Rolando Cubela Secades

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Rolando Cubela Secades (born 1932, Cienfuegos, Cuba[1]) is a Cuban who played a part in the Cuban Revolution, being a founder member of the Directorio Revolucionario Estudantil and later the military leader of the DRE's Escambray Mountain front.[2] After the Revolution succeeded in 1959, Cubela became Cuba's envoy to UNESCO. Under the cryptonym AM/LASH, Cubela became "an important asset" of the Central Intelligence Agency, and worked with them on plots to assassinate Fidel Castro.[3] In 1966 Cubela was arrested for plotting the assassination of Castro, and sentenced to twenty-five years in prison. Released in 1979, he went into exile in Spain.

Career[edit]

In 1955 Cubela was a founder member of the Directorio Revolucionario Estudantil (DRE), and was one of eight members of its Executive Council.[4] In 1956 Cubela was part of a DRE group which attempted to assassinate Santiago Rey Perna, a member of Batista's cabinet; Perna was absent at the time of the attack and the group instead assassinated Antonio Blanco Rico,[5] head of Cuban military intelligence.[1] The incident prompted Chief of National Police Rafael Salas Canizares to assault the Haitian Embassy in Havana, where some revolutionaries were seeking political asylum; Canizares and ten revolutionaries were killed.[6] After the assassination Cubela went into exile in the United States in late 1956, returning to Cuba in 1958.[1]

In mid-1958 Cubela was disputing leadership of the Directorio Revolucionario Estudantil with Eloy Gutiérrez Menoyo. Menoyo had developed the Escambray Mountain front which was the center of DRE activity after the failed March 1957 coup attempt in Havana; but Menoyo had joined DRE more recently whilst Cubela was a founder member. Cubela was ultimately recognized as DRE military leader, and Menoyo left the organization.[2] Cubela was wounded in the Battle of Santa Clara.[1]

After the Cuban Revolution Cubela was appointed Deputy Secretary in the Ministry of Government in 1959, and in October was elected head of the Federación Estudiantíl Universitaria. Cubela made significant contributions in the early months of the revolutionary government to the reconciliation of the different revolutionary groups, and in 1960 to the merger of various youth and student groups. [1] In summer 1960 Cubela met an old friend, Carlos Tepedino, who was by then working for the CIA under the cryptonym AMWHIP.[1]

Cubela later became "an important asset" of the Central Intelligence Agency under the cryptonym AM/LASH, and worked with them on plots to assassinate Fidel Castro.[3] In October 1963 Cubela met with Desmond Fitzgerald, head of the CIA's Special Affairs Staff, in Paris, over the objections of some SAS staff who considered Cubela a possible dangle or at least a security risk.[7] At another Paris meeting, on 22 November 1963, Cubela received a "poison pen" - a fountain pen with a hypodermic needle to be used to inject Castro with a poison.[8] In June 1965, however, the Agency terminated its relationship with Cubela "for reasons related to security".[9]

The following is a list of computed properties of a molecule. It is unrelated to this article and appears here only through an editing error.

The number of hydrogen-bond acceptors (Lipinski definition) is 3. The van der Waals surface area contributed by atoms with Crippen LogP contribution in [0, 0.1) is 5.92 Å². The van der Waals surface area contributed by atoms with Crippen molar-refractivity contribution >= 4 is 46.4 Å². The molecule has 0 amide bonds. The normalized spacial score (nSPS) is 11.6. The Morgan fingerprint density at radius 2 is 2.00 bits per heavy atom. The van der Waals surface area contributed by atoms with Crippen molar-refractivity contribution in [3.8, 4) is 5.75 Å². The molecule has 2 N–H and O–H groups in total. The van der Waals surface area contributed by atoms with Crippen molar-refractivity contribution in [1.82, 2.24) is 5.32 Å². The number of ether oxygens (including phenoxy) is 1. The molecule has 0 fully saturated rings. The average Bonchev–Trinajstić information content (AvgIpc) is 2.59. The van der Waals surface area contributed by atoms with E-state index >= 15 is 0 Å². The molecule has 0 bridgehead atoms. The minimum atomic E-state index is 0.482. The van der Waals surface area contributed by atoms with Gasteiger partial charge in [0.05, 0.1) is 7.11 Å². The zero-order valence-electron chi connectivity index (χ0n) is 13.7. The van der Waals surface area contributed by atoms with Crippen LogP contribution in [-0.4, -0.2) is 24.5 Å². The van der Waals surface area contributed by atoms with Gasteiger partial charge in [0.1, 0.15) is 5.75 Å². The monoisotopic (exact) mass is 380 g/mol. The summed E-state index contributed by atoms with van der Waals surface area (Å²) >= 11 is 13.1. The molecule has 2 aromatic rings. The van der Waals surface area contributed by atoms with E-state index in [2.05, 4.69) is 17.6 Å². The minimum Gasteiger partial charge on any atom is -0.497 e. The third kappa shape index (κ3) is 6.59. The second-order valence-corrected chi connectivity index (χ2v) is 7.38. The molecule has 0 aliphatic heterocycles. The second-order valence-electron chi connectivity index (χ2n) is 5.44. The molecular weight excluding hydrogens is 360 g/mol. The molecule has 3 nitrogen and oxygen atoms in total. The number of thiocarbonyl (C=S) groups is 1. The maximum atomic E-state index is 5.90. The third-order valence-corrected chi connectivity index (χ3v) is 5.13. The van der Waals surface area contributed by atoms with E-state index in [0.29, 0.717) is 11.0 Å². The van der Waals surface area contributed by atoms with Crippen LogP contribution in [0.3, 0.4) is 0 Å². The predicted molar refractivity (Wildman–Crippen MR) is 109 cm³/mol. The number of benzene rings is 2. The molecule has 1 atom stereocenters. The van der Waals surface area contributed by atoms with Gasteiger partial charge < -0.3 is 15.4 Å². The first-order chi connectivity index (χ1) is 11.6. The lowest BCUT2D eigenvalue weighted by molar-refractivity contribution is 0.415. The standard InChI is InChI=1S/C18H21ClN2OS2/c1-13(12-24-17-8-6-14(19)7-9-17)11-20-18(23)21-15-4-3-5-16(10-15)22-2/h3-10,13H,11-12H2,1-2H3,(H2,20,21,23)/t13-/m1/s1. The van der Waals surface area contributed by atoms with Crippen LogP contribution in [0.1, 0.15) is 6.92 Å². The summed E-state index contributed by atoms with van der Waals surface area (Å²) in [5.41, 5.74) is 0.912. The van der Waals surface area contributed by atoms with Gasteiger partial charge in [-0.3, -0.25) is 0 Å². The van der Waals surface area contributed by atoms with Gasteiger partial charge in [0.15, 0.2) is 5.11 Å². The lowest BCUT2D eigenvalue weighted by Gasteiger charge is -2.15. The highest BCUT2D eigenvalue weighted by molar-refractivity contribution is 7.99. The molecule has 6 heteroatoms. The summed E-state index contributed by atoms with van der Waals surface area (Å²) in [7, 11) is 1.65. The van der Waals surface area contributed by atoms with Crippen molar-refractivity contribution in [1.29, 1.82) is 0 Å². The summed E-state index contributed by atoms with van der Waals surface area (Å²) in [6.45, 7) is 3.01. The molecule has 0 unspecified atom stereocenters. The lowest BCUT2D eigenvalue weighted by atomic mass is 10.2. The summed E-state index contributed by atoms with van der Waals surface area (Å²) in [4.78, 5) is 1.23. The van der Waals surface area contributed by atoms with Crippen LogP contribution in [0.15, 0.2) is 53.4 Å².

On 28 February 1966 Castro summoned Cubela to his office, and had him arrested for plotting to kill the head of state. The prosecution did not refer to Cubela's pre-1964 CIA contacts or activities, including the 1963 poison pen episode, limiting evidence to 1964-5 activities.[10] After Castro petitioned the court to avoid the death penalty, Cubela was sentenced to twenty-five years in prison.[11] After his release in 1979 he went into exile to Spain, and became a doctor.[12]

In fiction[edit]

Cubela appears in Che (2008), played by different actors in parts one and two.[13] He also features in Norman Mailer's Harlot's Ghost.[14]

References[edit]

  1. ^ a b c d e f Luis A. Betancourt (2010), Fidel en la mira: testimonio de un aco, Ediciones AKAL, p147-8
  2. ^ a b Ramón L. Bonachea and Marta San Martin (1974), Cuban Insurrection: 1952-1959, Transaction Publishers, p185
  3. ^ a b William J. Chambliss and Marjorie Sue Zatz (1993), Making Law: The State, the Law, and Structural Contradictions, Indiana University Press, p329
  4. ^ Bonachea and St Martin (1974:50)
  5. ^ Bonachea and St Martin (1974:73)
  6. ^ Bonachea and St Martin (1974:73)
  7. ^ Evan Thomas (2012), The Very Best Men: The Daring Early Years of the CIA, Simon & Schuster, p138
  8. ^ Michael Howard Holzman (2008), James Jesus Angleton, the CIA, and the Craft of Counterintelligence, University of Massachusetts Press, p192
  9. ^ Chambliss and Zatz (1993:333)
  10. ^ CIA (1967), REPORT ON PLOTS TO ASSASSINATE FIDEL CASTRO (1967 INSPECTOR GENERAL'S REPORT), NARA Record Number: 104-10213-10101. p122
  11. ^ Gus Russo and Stephen Molton (2010), Brothers in Arms: The Kennedys, the Castros, and the Politics of Murder, Bloomsbury Publishing, p429
  12. ^ Jose M. Cardona (1998), Information Services on Latin America, ISLA, Volume 53, Issue 12
  13. ^ IMDB, Rolando Cubela (Character)
  14. ^ Norman Mailer (2007), Harlot's Ghost: A Novel, Random House, p129